RAF Fighter Pilots Over Burma (Kindle)
It is a recognized fact that, had the war gone badly for the Allies on the India/Burma front, and had the Japanese succeeded in invading the Indian Continent, the outcome of the war would have been entirely different. Yet despite this, the campaign on the Burma front is offered surprisingly scant coverage in the majority of photo-history books. This new book, from respected military historian and author Norman Franks, attempts to redress the balance, noting the importance of this particular aerial conflict within the wider context of the Second World War.
Franks takes as his focus the pilots, aircraft and landscapes that characterized the campaign. Photographs acquired during the course of an intensive research period are consolidated into a volume that is sure to make for a popular addition to the established Images of War series. Many unpublished photographs feature, each one offering a new insight into the conflict as it unfolded over Burmese skies. The archive offers a wealth of dynamic images of RAF Hurricanes and Spitfires in flight, with shots of both the aircraft and the pilots employed during this challenging conflict.
To fly and fight in Burma, pilots really had to be at the top of their game. The Japanese enemy certainly weren't the only problem to contend with; weather, poor food, incredible heat and all its attendant maladies, jungle diseases, tigers, elephants, fevers... The Japanese were the real enemy but the British pilots had so much more to deal with. And they did it for years. In Britain, a pilot could look forward to a break from operations every six months or so on average. In Burma, pilots first employed in 1941 were still flying operations in 1944.
The collection represents a determination on the author's part to record the part played by these resilient and skilled RAF fighter pilots, the contribution that they paid in supporting General Slim's 14th Army and the part they ultimately played in defeating the Japanese attempts to break through into India. These efforts, all paramount and imperative to success, are celebrated here in words and images in a volume sure to appeal to Spitfire and Hurricane enthusiasts, as well as the more general reader.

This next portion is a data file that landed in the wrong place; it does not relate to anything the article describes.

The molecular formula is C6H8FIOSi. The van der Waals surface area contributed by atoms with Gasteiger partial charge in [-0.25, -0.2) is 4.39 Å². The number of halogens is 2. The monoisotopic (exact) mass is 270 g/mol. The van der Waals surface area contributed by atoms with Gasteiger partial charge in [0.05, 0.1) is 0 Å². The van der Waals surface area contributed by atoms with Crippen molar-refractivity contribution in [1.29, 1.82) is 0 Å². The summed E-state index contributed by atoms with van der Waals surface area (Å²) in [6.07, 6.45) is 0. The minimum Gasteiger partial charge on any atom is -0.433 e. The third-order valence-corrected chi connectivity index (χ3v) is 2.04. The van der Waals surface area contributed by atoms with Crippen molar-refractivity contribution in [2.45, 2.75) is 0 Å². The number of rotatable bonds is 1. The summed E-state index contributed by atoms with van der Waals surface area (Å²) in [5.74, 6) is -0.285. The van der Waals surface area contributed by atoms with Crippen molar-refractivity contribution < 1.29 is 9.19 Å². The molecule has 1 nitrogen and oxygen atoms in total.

This book really does live up to its title. The vast majority of pictures are indeed of fighter pilots, supported by a number of pictures of aircraft on the ground and airfields (the section on the Imphal airfields is particularly revealing, showing how badly they were overlooked by hills that were often in Japanese hands). There are some nice themed sections, including one showing pilots ambushed while taking a bath. Despite the claim on the back there are very few pictures of aircraft in flight - I only found three.History of War Web
The pictures are supported by excellent captions that provide interesting information about the careers of their subjects, before and after the picture. The picture sections are supported by 49 pages of chapter introductions (just under one third of the book), which give details of the Burma campaign, how it affected the RAF, the squadrons involved and the main air battles of the period under consideration.
The pictures themselves are of a generally high quality, and provide a good cross section of the varied faces of RAF pilots in Burma. I'd have liked more pictures of Indian Air Force pilots, but they are acknowledged, as are the two Burmese pilots who fought with the RAF.